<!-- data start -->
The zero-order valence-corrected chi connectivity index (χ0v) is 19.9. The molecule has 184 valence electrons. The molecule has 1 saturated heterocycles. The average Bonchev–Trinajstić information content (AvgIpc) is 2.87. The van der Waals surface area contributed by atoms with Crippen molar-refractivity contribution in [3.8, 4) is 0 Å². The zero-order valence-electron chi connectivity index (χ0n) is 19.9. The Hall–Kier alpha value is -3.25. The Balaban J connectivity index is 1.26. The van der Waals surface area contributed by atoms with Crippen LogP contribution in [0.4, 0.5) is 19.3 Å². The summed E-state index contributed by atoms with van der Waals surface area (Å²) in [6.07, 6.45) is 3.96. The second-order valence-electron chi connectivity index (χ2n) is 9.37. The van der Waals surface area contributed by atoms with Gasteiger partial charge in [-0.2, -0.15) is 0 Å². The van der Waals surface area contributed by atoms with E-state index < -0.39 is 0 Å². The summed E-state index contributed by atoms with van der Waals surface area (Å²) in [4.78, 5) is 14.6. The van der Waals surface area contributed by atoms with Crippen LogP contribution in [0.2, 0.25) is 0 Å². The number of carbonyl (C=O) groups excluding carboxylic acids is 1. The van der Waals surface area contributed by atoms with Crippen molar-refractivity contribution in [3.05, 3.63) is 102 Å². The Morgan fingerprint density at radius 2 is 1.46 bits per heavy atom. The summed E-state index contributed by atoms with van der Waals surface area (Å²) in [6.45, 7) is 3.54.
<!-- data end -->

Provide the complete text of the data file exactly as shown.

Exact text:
The zero-order valence-corrected chi connectivity index (χ0v) is 19.9. The molecule has 184 valence electrons. The molecule has 1 saturated heterocycles. The average Bonchev–Trinajstić information content (AvgIpc) is 2.87. The van der Waals surface area contributed by atoms with Crippen molar-refractivity contribution in [3.8, 4) is 0 Å². The zero-order valence-electron chi connectivity index (χ0n) is 19.9. The Hall–Kier alpha value is -3.25. The Balaban J connectivity index is 1.26. The van der Waals surface area contributed by atoms with Crippen LogP contribution in [0.4, 0.5) is 19.3 Å². The summed E-state index contributed by atoms with van der Waals surface area (Å²) in [6.07, 6.45) is 3.96. The second-order valence-electron chi connectivity index (χ2n) is 9.37. The van der Waals surface area contributed by atoms with Gasteiger partial charge in [-0.2, -0.15) is 0 Å². The van der Waals surface area contributed by atoms with E-state index < -0.39 is 0 Å². The summed E-state index contributed by atoms with van der Waals surface area (Å²) in [4.78, 5) is 14.6. The van der Waals surface area contributed by atoms with Crippen LogP contribution in [0.2, 0.25) is 0 Å². The number of carbonyl (C=O) groups excluding carboxylic acids is 1. The van der Waals surface area contributed by atoms with Crippen molar-refractivity contribution in [3.05, 3.63) is 102 Å². The Morgan fingerprint density at radius 2 is 1.46 bits per heavy atom. The summed E-state index contributed by atoms with van der Waals surface area (Å²) in [6.45, 7) is 3.54.